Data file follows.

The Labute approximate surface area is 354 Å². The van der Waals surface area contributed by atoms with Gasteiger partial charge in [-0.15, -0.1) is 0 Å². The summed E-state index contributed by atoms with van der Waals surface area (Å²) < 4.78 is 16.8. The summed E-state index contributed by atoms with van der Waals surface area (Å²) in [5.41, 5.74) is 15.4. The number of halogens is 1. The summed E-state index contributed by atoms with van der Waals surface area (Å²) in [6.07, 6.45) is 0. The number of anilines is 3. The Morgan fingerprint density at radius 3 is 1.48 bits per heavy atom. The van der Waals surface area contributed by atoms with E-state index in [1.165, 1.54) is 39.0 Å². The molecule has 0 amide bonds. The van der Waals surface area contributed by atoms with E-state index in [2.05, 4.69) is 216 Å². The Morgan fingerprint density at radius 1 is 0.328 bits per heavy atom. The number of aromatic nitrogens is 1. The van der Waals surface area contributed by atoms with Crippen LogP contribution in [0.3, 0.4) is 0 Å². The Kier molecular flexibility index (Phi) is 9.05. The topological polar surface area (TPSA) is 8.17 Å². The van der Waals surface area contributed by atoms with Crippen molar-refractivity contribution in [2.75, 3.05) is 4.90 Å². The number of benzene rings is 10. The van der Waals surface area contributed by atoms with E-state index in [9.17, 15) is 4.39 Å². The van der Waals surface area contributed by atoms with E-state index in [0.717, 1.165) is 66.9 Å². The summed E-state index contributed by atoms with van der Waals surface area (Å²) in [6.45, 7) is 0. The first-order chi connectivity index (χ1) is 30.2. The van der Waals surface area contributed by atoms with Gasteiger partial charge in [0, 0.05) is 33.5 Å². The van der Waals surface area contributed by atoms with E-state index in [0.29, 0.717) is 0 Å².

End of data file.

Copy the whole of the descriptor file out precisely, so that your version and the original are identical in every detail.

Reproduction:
The Labute approximate surface area is 354 Å². The van der Waals surface area contributed by atoms with Gasteiger partial charge in [-0.15, -0.1) is 0 Å². The summed E-state index contributed by atoms with van der Waals surface area (Å²) < 4.78 is 16.8. The summed E-state index contributed by atoms with van der Waals surface area (Å²) in [5.41, 5.74) is 15.4. The number of halogens is 1. The summed E-state index contributed by atoms with van der Waals surface area (Å²) in [6.07, 6.45) is 0. The number of anilines is 3. The Morgan fingerprint density at radius 3 is 1.48 bits per heavy atom. The van der Waals surface area contributed by atoms with E-state index in [1.165, 1.54) is 39.0 Å². The molecule has 0 amide bonds. The van der Waals surface area contributed by atoms with E-state index in [2.05, 4.69) is 216 Å². The Morgan fingerprint density at radius 1 is 0.328 bits per heavy atom. The number of aromatic nitrogens is 1. The van der Waals surface area contributed by atoms with Crippen LogP contribution in [0.3, 0.4) is 0 Å². The Kier molecular flexibility index (Phi) is 9.05. The topological polar surface area (TPSA) is 8.17 Å². The van der Waals surface area contributed by atoms with Crippen molar-refractivity contribution in [2.75, 3.05) is 4.90 Å². The number of benzene rings is 10. The van der Waals surface area contributed by atoms with E-state index in [9.17, 15) is 4.39 Å². The van der Waals surface area contributed by atoms with E-state index in [0.717, 1.165) is 66.9 Å². The summed E-state index contributed by atoms with van der Waals surface area (Å²) in [6.45, 7) is 0. The first-order chi connectivity index (χ1) is 30.2. The van der Waals surface area contributed by atoms with Gasteiger partial charge in [0, 0.05) is 33.5 Å². The van der Waals surface area contributed by atoms with E-state index in [0.29, 0.717) is 0 Å².